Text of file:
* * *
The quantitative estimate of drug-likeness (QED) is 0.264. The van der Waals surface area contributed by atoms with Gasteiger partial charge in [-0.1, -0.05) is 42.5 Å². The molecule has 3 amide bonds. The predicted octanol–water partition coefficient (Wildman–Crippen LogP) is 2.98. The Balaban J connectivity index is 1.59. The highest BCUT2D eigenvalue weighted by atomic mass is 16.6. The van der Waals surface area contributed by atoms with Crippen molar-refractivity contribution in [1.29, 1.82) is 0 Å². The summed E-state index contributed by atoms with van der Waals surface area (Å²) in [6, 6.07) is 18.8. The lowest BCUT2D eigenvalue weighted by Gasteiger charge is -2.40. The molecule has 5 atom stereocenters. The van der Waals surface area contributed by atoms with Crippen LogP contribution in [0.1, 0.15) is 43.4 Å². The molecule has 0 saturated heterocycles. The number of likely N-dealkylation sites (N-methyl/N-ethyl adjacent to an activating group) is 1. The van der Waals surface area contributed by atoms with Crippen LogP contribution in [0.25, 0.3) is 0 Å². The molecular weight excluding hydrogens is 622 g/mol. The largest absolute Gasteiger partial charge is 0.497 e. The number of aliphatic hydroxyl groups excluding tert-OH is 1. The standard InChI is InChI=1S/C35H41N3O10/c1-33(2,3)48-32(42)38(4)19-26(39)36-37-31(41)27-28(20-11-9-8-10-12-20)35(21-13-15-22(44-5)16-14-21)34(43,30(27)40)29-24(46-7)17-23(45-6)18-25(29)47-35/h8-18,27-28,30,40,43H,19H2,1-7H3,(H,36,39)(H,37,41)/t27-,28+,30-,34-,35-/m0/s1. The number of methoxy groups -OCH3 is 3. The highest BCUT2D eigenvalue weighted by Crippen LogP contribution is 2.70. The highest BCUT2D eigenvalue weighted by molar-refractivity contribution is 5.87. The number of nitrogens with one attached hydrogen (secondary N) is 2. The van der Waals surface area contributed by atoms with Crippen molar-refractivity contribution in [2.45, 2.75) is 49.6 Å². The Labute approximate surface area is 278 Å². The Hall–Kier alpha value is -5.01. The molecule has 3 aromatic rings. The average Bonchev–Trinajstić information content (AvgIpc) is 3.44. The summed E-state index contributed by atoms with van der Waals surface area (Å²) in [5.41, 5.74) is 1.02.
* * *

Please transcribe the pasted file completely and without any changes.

The quantitative estimate of drug-likeness (QED) is 0.264. The van der Waals surface area contributed by atoms with Gasteiger partial charge in [-0.1, -0.05) is 42.5 Å². The molecule has 3 amide bonds. The predicted octanol–water partition coefficient (Wildman–Crippen LogP) is 2.98. The Balaban J connectivity index is 1.59. The highest BCUT2D eigenvalue weighted by atomic mass is 16.6. The van der Waals surface area contributed by atoms with Crippen molar-refractivity contribution in [1.29, 1.82) is 0 Å². The summed E-state index contributed by atoms with van der Waals surface area (Å²) in [6, 6.07) is 18.8. The lowest BCUT2D eigenvalue weighted by Gasteiger charge is -2.40. The molecule has 5 atom stereocenters. The van der Waals surface area contributed by atoms with Crippen LogP contribution in [0.1, 0.15) is 43.4 Å². The molecule has 0 saturated heterocycles. The number of likely N-dealkylation sites (N-methyl/N-ethyl adjacent to an activating group) is 1. The van der Waals surface area contributed by atoms with Crippen LogP contribution in [0.25, 0.3) is 0 Å². The molecular weight excluding hydrogens is 622 g/mol. The largest absolute Gasteiger partial charge is 0.497 e. The number of aliphatic hydroxyl groups excluding tert-OH is 1. The standard InChI is InChI=1S/C35H41N3O10/c1-33(2,3)48-32(42)38(4)19-26(39)36-37-31(41)27-28(20-11-9-8-10-12-20)35(21-13-15-22(44-5)16-14-21)34(43,30(27)40)29-24(46-7)17-23(45-6)18-25(29)47-35/h8-18,27-28,30,40,43H,19H2,1-7H3,(H,36,39)(H,37,41)/t27-,28+,30-,34-,35-/m0/s1. The number of methoxy groups -OCH3 is 3. The highest BCUT2D eigenvalue weighted by Crippen LogP contribution is 2.70. The highest BCUT2D eigenvalue weighted by molar-refractivity contribution is 5.87. The number of nitrogens with one attached hydrogen (secondary N) is 2. The van der Waals surface area contributed by atoms with Crippen molar-refractivity contribution in [2.45, 2.75) is 49.6 Å². The Labute approximate surface area is 278 Å². The Hall–Kier alpha value is -5.01. The molecule has 3 aromatic rings. The average Bonchev–Trinajstić information content (AvgIpc) is 3.44. The summed E-state index contributed by atoms with van der Waals surface area (Å²) in [5.41, 5.74) is 1.02.